In 1970 US residents spent 46 percent of their outlays on goods (manufacturing, grown or mined) and 54 percent on services and construction. By 1991, the shares were 40.7 and 59.3 percent, respectively, as people began buying comparatively more health care, travel, entertainment, legal services, fast food and so on. It is hardly surprising, given this shift, that manufacturing has become a less important part of the economy.Mark Perry explains: The chart above shows the incredible increases in U.S.... more
I read this article and it struck me as a corporate slam at american goods and manufacturing. I don't know anything about this writer other then what is obvious and that is she is a corporate shill. Her article makes a lot of assumptions that if we bought american it would begin on a moments notice and we would have no options, this is a false argument considering it has taken nearly fifty years to out source our manufacturing. The idea that we should only buy american if the american good costs identicle to a import is a very strange idea. Considering that american workers tend to spend thier earnings in america and foriegn workers spend thier earnings in thier country. Also the premise that there would not be anything imported is also a false argument, we have been importing goods since the beginning of this nation.
This is a hit article on labor, progressives and citizens that want to suport thier country above others in a time of economic depresion. As concerned people try to bring back jobs to our country others out there want to provide cover to corporations that are only concerned with profits. Corporate shills have no soul and really hate americans and thier jobs, unless they make minumin wage. Not all of us went to Harvard Bitch.I read this article and it struck me as a corporate slam at american goods and... more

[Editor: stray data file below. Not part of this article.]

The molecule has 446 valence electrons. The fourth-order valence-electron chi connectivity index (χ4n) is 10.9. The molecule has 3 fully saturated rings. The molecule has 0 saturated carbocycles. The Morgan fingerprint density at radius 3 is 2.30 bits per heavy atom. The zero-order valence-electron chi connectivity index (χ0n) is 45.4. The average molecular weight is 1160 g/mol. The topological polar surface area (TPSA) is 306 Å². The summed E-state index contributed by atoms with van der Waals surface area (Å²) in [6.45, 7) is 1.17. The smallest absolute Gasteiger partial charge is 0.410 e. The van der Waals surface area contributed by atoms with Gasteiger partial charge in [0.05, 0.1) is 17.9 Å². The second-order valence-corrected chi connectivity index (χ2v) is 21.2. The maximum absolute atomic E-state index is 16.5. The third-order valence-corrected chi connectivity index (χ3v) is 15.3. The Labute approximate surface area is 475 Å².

The Santa Fe Reporter's cover story yesterday (May 19), contrasts the opposition to all aspects of the nuclear industry that is fairly common in Santa Fe to the enthusiasm in the southern part of the state (and to some extent in Farmington) as evidenced at the conference in Hobbs, which stressed "New Mexico’s future as a focal point for the new nuclear age, in which economies rely increasingly on nuclear power and entire processing industries spring up around the “uranium fuel cycle,” which begins with mining and ends with waste disposal. Every stage of that process can be monetized--and nearly every stage has commercial operations in New Mexico."
http://www.foorumnm.com/news.php?news_id=358458The Santa Fe Reporter's cover story yesterday (May 19), contrasts the opposition... more
Tractors, farm equipment, built at around one eighth the cost. Industrial equipment too. Superior design. Handmade quality. Problem? Investment. Solve it, and Jakubowski becomes a household word. That might just happen anywayTractors, farm equipment, built at around one eighth the cost. Industrial equipment... more
The recession helped bury the existing manufacturing industry in the United States, but corporations have been abandoning American factories for years. Many iconic American products aren't even made in this country anymore and are assembled and produced by workers in sometimes questionable conditions in places like Taiwan and Indonesia. Here are 40 beloved American products no longer made at home.
LINK : http://www.bschool.com/blog/2011/40-surprising-products-that-are-no-longer-made-in-america/The recession helped bury the existing manufacturing industry in the United States,... more
THE industrial revolution of the late 18th century made possible the mass production of goods, thereby creating economies of scale which changed the economy—and society—in ways that nobody could have imagined at the time. Now a new manufacturing technology has emerged which does the opposite. Three-dimensional printing makes it as cheap to create single items as it is to produce thousands and thus undermines economies of scale. It may have as profound an impact on the world as the coming of the factory did.